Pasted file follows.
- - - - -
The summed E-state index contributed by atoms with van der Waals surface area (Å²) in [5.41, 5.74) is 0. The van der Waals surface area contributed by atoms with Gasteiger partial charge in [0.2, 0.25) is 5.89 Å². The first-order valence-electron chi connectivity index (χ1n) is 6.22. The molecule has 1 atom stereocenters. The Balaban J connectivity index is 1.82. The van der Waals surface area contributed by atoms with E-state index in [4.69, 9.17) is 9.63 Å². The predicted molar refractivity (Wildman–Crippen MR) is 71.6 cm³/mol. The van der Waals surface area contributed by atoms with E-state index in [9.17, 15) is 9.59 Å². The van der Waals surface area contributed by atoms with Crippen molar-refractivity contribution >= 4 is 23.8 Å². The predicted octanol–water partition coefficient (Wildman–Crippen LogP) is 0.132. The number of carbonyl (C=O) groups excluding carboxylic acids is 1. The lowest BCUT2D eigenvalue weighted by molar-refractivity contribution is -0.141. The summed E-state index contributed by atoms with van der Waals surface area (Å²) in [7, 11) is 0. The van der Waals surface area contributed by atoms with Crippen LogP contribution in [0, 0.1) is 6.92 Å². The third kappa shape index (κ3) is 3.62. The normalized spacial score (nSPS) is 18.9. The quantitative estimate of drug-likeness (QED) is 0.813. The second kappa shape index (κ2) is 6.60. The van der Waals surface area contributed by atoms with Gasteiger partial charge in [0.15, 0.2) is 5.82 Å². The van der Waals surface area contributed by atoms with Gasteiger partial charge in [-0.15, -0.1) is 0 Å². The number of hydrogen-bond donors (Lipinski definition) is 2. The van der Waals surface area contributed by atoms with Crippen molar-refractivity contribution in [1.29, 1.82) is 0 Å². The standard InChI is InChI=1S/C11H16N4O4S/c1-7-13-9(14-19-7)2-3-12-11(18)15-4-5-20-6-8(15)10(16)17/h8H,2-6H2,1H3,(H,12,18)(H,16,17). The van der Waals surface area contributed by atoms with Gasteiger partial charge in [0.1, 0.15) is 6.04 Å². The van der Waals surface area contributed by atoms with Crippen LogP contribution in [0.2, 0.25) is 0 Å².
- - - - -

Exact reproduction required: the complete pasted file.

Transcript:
The summed E-state index contributed by atoms with van der Waals surface area (Å²) in [5.41, 5.74) is 0. The van der Waals surface area contributed by atoms with Gasteiger partial charge in [0.2, 0.25) is 5.89 Å². The first-order valence-electron chi connectivity index (χ1n) is 6.22. The molecule has 1 atom stereocenters. The Balaban J connectivity index is 1.82. The van der Waals surface area contributed by atoms with E-state index in [4.69, 9.17) is 9.63 Å². The predicted molar refractivity (Wildman–Crippen MR) is 71.6 cm³/mol. The van der Waals surface area contributed by atoms with E-state index in [9.17, 15) is 9.59 Å². The van der Waals surface area contributed by atoms with Crippen molar-refractivity contribution >= 4 is 23.8 Å². The predicted octanol–water partition coefficient (Wildman–Crippen LogP) is 0.132. The number of carbonyl (C=O) groups excluding carboxylic acids is 1. The lowest BCUT2D eigenvalue weighted by molar-refractivity contribution is -0.141. The summed E-state index contributed by atoms with van der Waals surface area (Å²) in [7, 11) is 0. The van der Waals surface area contributed by atoms with Crippen LogP contribution in [0, 0.1) is 6.92 Å². The third kappa shape index (κ3) is 3.62. The normalized spacial score (nSPS) is 18.9. The quantitative estimate of drug-likeness (QED) is 0.813. The second kappa shape index (κ2) is 6.60. The van der Waals surface area contributed by atoms with Gasteiger partial charge in [0.15, 0.2) is 5.82 Å². The van der Waals surface area contributed by atoms with Gasteiger partial charge in [-0.15, -0.1) is 0 Å². The number of hydrogen-bond donors (Lipinski definition) is 2. The van der Waals surface area contributed by atoms with Crippen molar-refractivity contribution in [1.29, 1.82) is 0 Å². The standard InChI is InChI=1S/C11H16N4O4S/c1-7-13-9(14-19-7)2-3-12-11(18)15-4-5-20-6-8(15)10(16)17/h8H,2-6H2,1H3,(H,12,18)(H,16,17). The van der Waals surface area contributed by atoms with Gasteiger partial charge in [0.1, 0.15) is 6.04 Å². The van der Waals surface area contributed by atoms with Crippen LogP contribution in [0.2, 0.25) is 0 Å².